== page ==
Rachel Wheeler, Associate Professor of Religious Studies at Indiana University has written a paper published in three installments on the Religion in American History blog arguing that the locavore trend with its farmers' markets, CSA boxes, and school gardens has established a significant foothold in the imagination of American evangelicals, citing recent books on the subject:
There is an equally voluminous output by Christian publishers, though it has gone largely un-noticed by the mainstream media. Presbyterian pastor Craig Goodwin recently published, Year of Plenty: One Suburban Family, Four Rules, and 365 Days of Homegrown Adventure in Pursuit of Christian Living, and Ragan Sutterfield, founder of a farm-school for disadvantaged youth, published a collection of essays entitled, Farming as a Spiritual Discipline. Rod Dreher, a Methodist turned Catholic turned Eastern Orthodox, has written about conservatives who embrace what are usually seen as liberal issues in his book: Crunchy Cons: Or How Birkenstock Burkeans, gun-loving organic gardeners, evangelical free-range farmers, hip homeschooling mamas, right-wing nature lovers, and their diverse tribe of countercultural conservatives plan to save America (or at least the Republican Party); and one of my favorites, Don Colbert’s, What Would Jesus Eat?
She calls both the religious and secular variety of food advocates "locavangelists" and argues that secular locavangelists like Michael Pollan and Colin Beavan "draw heavily – and largely unconsciously—from the deeply rooted American tradition of evangelicalism." Wheeler cites the common ground of an emphasis on the "born-again" stories that dominate the genre, a common sense approach to life that echoes evangelical common-sense approaches to the Bible, and a focus on the conversion of individuals as key to ushering in the longed for kingdom of healthy food, communities, and land.
I find her arguments provocative and compelling but I'm not convinced yet of her diagnoses that recent events like 9/11, the commercialism of the 90s, and recent economic collapse are the perfect storm that has led to this embrace of food practices as a secular and spiritual discipline. I am inclined to look back further on the historical time line to the 1960s for the source of these recent trends but it's true that more recent events have served as catalysts for launching agrarian food perspectives into the mainstream. Her three historical markers are all subjects of the story I tell about our family's journey in Year of Plenty.
While I have some reservations about Wheeler's historical analysis, I completely agree with her philosophical observation that this secular and sacred trend is motivated by a desire to integrate belief and action. She writes:
The writings of locavangelists, of the lefty and Christian Agrarian variety, are rife with professions about the incongruity of belief and action. All the authors considered here write of the impulse to bring belief and action together....So, I think there is something of a widespread re-alignment of values going on, with many people opting to focus their energies on the familial and the local, shunning the plastic and the consumerist, and seeking above all, the authentic, however that might be constructed. Beavan, the No Impact Man, writes: “I want my work to align with my values. I want to write about what’s important. I want to help change minds. The blurb for Year of Plenty (by Goodwin, the Presbyterian pastor) announces, this is the story of “one family wrestling with what it means to re-integrate life and faith.”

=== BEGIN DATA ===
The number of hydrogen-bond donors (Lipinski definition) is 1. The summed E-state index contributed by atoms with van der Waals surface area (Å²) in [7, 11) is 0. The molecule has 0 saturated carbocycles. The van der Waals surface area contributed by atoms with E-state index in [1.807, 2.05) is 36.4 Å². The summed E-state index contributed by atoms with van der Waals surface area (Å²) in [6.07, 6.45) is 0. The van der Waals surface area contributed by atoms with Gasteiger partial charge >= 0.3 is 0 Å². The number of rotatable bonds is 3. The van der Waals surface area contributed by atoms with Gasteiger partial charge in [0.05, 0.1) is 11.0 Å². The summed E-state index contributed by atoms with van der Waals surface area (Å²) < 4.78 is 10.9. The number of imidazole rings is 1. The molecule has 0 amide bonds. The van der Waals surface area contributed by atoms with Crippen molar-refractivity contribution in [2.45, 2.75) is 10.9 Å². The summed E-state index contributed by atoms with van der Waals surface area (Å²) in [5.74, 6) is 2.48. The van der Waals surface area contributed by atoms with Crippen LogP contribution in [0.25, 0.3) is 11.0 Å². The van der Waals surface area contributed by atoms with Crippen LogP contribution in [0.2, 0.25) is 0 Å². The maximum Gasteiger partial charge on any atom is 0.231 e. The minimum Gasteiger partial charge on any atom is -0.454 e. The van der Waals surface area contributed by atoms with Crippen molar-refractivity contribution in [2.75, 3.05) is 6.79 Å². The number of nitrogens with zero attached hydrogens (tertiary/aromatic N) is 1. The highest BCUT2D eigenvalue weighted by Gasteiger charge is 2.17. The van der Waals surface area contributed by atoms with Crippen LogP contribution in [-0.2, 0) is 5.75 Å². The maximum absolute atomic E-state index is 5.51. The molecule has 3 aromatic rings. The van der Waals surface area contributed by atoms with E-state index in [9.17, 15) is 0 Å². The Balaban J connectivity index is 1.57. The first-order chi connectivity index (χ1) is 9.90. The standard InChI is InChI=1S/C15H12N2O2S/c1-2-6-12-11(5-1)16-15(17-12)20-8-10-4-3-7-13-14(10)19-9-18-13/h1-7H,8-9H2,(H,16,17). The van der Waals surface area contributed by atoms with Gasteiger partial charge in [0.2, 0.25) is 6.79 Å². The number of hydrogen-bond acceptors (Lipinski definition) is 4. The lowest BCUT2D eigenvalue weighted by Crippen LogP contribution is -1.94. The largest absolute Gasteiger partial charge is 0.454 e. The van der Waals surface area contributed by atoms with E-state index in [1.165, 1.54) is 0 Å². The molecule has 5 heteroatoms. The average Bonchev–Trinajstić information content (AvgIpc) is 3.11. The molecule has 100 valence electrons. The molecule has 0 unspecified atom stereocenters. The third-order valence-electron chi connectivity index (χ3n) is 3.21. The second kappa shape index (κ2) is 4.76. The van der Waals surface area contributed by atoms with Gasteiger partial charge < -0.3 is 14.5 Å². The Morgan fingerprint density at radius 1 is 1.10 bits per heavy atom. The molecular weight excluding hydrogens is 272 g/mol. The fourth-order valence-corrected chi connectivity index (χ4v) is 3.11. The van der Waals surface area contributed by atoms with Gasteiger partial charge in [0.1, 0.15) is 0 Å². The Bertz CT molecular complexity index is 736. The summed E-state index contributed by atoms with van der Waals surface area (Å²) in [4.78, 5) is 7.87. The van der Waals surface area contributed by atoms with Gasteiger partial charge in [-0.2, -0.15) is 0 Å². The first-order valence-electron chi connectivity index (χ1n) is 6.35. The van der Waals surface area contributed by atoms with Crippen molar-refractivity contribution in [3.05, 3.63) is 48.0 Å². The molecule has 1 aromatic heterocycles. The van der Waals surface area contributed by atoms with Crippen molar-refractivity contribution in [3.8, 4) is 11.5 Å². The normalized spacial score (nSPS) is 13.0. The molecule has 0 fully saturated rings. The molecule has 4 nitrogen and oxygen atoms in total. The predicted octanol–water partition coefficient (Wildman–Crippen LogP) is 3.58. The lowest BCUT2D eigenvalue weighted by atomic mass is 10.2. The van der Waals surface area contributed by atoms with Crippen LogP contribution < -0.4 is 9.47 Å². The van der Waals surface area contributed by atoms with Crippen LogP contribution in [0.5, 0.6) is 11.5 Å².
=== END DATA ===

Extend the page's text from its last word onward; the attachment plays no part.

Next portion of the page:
Along with her historical assessment, Wheeler offers an observation about an American embrace of "practice." She writes in her introduction of the paper:
What locavores on the left and right seem to have in common is their emphasis on the importance of practice. It seems to me to be a commentary on what many now see as the superficiality of the 1990s....I find it fascinating, that a predominantly Protestant country has suddenly discovered “practice.” I don’t know quite what to make of this: it could be a response to the broader political and cultural forces, or it could suggest the assimilation of important religious ideas and practices from other religions. Americans are clearly hungry for practical guidance: Michael Pollan’s prescriptive book Food Rules, was quickly vaulted to the top of best-seller lists. Americans seem to want to be told what to do and many are finding new spiritual rewards in practicing the discipline of eating according to Pollan’s rules. Locavorism may well be the new Kosher, but it is being embraced with evangelical fervor.
This paper raises some important questions: Could food practices be the next big thing in the spiritual disciplines and practices of American Christians, especially evangelical Christians? In a fragmented culture where people have a growing awareness of a disconnect between belief and action, could food lead the way to more authentic and integrated experiences of faith? Given the common ground between evangelicals and their secular foodie counterparts, could food practices be a productive place of dialogue and faith sharing for American Christians who are often lacking generative places of engagement with non-Christians?
These are all questions that motivate me as our family launches the Tables of Plenty project. For a culture that is hungry for "food rules" I suspect the church has a rich history of practices to draw from and share. I also believe that evangelical Christians, who are especially prone to being trapped in the modern divide between spirit and material realities, have something to learn from secular and religious food practitioners about the journey of integrating faith and action in the world. I'm excited to dive into these issues in the coming year.
Picture: Polish priest blesses baskets of food on Holy Saturday before Easter.